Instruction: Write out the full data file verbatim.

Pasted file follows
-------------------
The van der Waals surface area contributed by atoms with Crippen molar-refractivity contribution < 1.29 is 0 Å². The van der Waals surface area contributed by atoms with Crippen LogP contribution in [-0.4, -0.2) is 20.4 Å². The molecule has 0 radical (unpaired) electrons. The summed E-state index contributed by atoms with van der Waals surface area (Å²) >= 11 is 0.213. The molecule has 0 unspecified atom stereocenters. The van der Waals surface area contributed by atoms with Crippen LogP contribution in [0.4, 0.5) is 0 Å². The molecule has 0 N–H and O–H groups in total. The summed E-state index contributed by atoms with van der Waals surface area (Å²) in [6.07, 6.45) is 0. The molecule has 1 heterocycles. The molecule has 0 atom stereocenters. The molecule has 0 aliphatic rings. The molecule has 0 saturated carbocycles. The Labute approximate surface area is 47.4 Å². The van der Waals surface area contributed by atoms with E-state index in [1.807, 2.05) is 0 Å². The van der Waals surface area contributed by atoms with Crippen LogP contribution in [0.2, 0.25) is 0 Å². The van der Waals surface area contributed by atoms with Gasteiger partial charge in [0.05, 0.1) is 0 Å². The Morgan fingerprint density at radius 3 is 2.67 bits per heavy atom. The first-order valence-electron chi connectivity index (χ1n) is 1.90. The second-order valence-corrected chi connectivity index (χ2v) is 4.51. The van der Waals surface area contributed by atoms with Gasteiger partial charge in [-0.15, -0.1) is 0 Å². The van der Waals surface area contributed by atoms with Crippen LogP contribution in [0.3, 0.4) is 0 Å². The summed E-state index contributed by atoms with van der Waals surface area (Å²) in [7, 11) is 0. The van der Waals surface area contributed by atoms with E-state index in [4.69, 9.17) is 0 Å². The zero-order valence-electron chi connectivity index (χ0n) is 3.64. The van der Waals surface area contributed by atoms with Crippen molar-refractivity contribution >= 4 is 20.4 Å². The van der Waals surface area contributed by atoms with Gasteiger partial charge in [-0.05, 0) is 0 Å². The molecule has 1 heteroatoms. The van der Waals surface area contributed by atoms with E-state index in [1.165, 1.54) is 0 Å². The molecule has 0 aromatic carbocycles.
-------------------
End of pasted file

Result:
The van der Waals surface area contributed by atoms with Crippen molar-refractivity contribution < 1.29 is 0 Å². The van der Waals surface area contributed by atoms with Crippen LogP contribution in [-0.4, -0.2) is 20.4 Å². The molecule has 0 radical (unpaired) electrons. The summed E-state index contributed by atoms with van der Waals surface area (Å²) >= 11 is 0.213. The molecule has 0 unspecified atom stereocenters. The van der Waals surface area contributed by atoms with Crippen LogP contribution in [0.4, 0.5) is 0 Å². The molecule has 0 N–H and O–H groups in total. The summed E-state index contributed by atoms with van der Waals surface area (Å²) in [6.07, 6.45) is 0. The molecule has 1 heterocycles. The molecule has 0 atom stereocenters. The molecule has 0 aliphatic rings. The molecule has 0 saturated carbocycles. The Labute approximate surface area is 47.4 Å². The van der Waals surface area contributed by atoms with E-state index in [1.807, 2.05) is 0 Å². The van der Waals surface area contributed by atoms with Crippen LogP contribution in [0.2, 0.25) is 0 Å². The van der Waals surface area contributed by atoms with Gasteiger partial charge in [0.05, 0.1) is 0 Å². The Morgan fingerprint density at radius 3 is 2.67 bits per heavy atom. The first-order valence-electron chi connectivity index (χ1n) is 1.90. The second-order valence-corrected chi connectivity index (χ2v) is 4.51. The van der Waals surface area contributed by atoms with Gasteiger partial charge in [-0.15, -0.1) is 0 Å². The van der Waals surface area contributed by atoms with Crippen LogP contribution in [0.3, 0.4) is 0 Å². The summed E-state index contributed by atoms with van der Waals surface area (Å²) in [7, 11) is 0. The van der Waals surface area contributed by atoms with E-state index in [4.69, 9.17) is 0 Å². The zero-order valence-electron chi connectivity index (χ0n) is 3.64. The van der Waals surface area contributed by atoms with Crippen molar-refractivity contribution >= 4 is 20.4 Å². The van der Waals surface area contributed by atoms with Gasteiger partial charge in [-0.05, 0) is 0 Å². The molecule has 1 heteroatoms. The van der Waals surface area contributed by atoms with E-state index in [1.165, 1.54) is 0 Å². The molecule has 0 aromatic carbocycles.